Patients with UIA were assigned to undergo MC or EC according to interdisciplinary consensus and underwent diffusion-weighted imaging (DWI) 1 day before and 1 day after aneurysm treatment. Newly detected lesions by DWI after treatment were the primary end point of this prospective study. Lesions detected by DWI were categorized as follows: A) 1–3 DWI spots < 10 mm, B) > 3 DWI spots < 10 mm, C) single DWI lesion > 10 mm, or D) DWI lesion related to surgical access.


Between 2010 and 2014, 99 cases were included. Sixty-two UIA were treated by MC and 37 by EC. There were no significant differences between groups in age, sex, aneurysm size, occurrence of multiple aneurysms in 1 patient, or presence of lesions detected by DWI before treatment. Aneurysms treated by EC were significantly more often located in the posterior circulation (p < 0.001). Diffusion-weighted MRI detected new lesions in 27 (43.5%) and 20 (54.1%) patients after MC and EC, respectively (not significant). The pattern of lesions detected by DWI varied significantly between groups (p < 0.001). Microembolic lesions (A and B) found on DWI were detected more frequently after EC (A, 14 cases; B, 5 cases) than after MC (A, 5 cases), whereas C and D were rare after EC (C, 1 case) and occurred more often after MC (C, 12 cases and D, 10 cases). No procedure-related unfavorable outcomes were detected.


According to the specific techniques, lesion patterns differ between MC and EC, whereas the frequency of new lesions found on DWI is similar after occlusion of UIA. In general, the lesion load was low in both groups, and lesions were clinically silent.

Clinical trial registration no.: NCT01490463 (

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Jürgen Beck, Andreas Raabe, Heiner Lanfermann, Joachim Berkefeld, Richard Du Mesnil De Rochemont, Friedhelm Zanella, Volker Seifert and Stefan Weidauer


The aim of this study was to analyze the effects and outcome of transluminal balloon angioplasty (TBA) on brain tissue perfusion by using combined perfusion- and diffusion-weighted (PW/DW) magnetic resonance (MR) imaging in patients with cerebral vasospasm after subarachnoid hemorrhage.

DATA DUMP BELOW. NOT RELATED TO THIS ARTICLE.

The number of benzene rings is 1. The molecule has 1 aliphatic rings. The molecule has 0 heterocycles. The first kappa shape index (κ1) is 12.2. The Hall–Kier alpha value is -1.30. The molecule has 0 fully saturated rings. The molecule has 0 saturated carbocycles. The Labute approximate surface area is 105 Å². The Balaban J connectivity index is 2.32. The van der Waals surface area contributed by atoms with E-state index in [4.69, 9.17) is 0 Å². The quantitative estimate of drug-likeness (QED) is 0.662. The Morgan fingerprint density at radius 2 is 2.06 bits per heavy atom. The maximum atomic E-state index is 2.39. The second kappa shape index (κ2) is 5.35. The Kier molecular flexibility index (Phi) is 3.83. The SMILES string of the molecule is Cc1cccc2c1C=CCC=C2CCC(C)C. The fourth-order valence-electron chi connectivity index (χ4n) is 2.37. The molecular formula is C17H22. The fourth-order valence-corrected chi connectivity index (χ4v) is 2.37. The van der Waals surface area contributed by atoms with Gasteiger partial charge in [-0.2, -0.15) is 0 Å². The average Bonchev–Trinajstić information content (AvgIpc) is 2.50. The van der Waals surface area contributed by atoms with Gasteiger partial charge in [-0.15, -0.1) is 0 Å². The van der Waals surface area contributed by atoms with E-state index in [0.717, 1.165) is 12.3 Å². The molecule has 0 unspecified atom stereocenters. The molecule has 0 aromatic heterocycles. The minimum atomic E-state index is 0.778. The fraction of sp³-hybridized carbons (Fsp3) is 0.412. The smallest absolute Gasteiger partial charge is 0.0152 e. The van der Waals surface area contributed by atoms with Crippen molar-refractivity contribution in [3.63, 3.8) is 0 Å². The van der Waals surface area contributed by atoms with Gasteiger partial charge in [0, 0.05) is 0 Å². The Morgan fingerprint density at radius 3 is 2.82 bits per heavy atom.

Ten consecutive patients with cerebral vasospasm treated using TBA were included in this prospective study. Hemodynamically relevant vasospasm was diagnosed using a standardized PW/DW MR imaging protocol. Digital subtraction angiography was used to confirm vasospasm, and TBA was performed to dilate vasospastic arteries. The PW/DW imaging protocol was repeated after TBA. The evaluation of the passage of contrast medium after standardized application using the bolus tracking method allowed for the calculation of the time to peak (TTP) before and after TBA.

Tissue at risk was defined based on perfusion delays in individual vessel territories compared with those in reference territories. In cases with proximal focal vasospasm, TBA could dilate spastic arteries. Follow-up PW/DW MR imaging showed the disappearance of, or a decrease in, the mismatch. A TBA-induced reduction in the perfusion delay of 6.2 ± 1 seconds (mean ± standard error of the mean) to 1.5 ± 0.45 seconds resulted in the complete prevention of infarction; a reduction in the delay of 6.2 ± 2.7 to 4.1 ± 1.9 seconds resulted in the preservation of those brain tissue parts having only small infarcts in the vessel territories. Without TBA, however, the perfusion delay remained or even increased (11.1 ± 3.7 seconds), and the complete infarction of a territory occurred.


Angioplasty of vasospastic arteries leads to hemodynamic effects that can be quantified using PW/DW MR imaging. In cases of a severe PW/DW imaging mismatch successful TBA improved tissue perfusion and prevented cerebral infarction. The clinical significance of PW/DW MR imaging and the concept of tissue at risk is shown by cerebral infarction in vessels not accessible by TBA.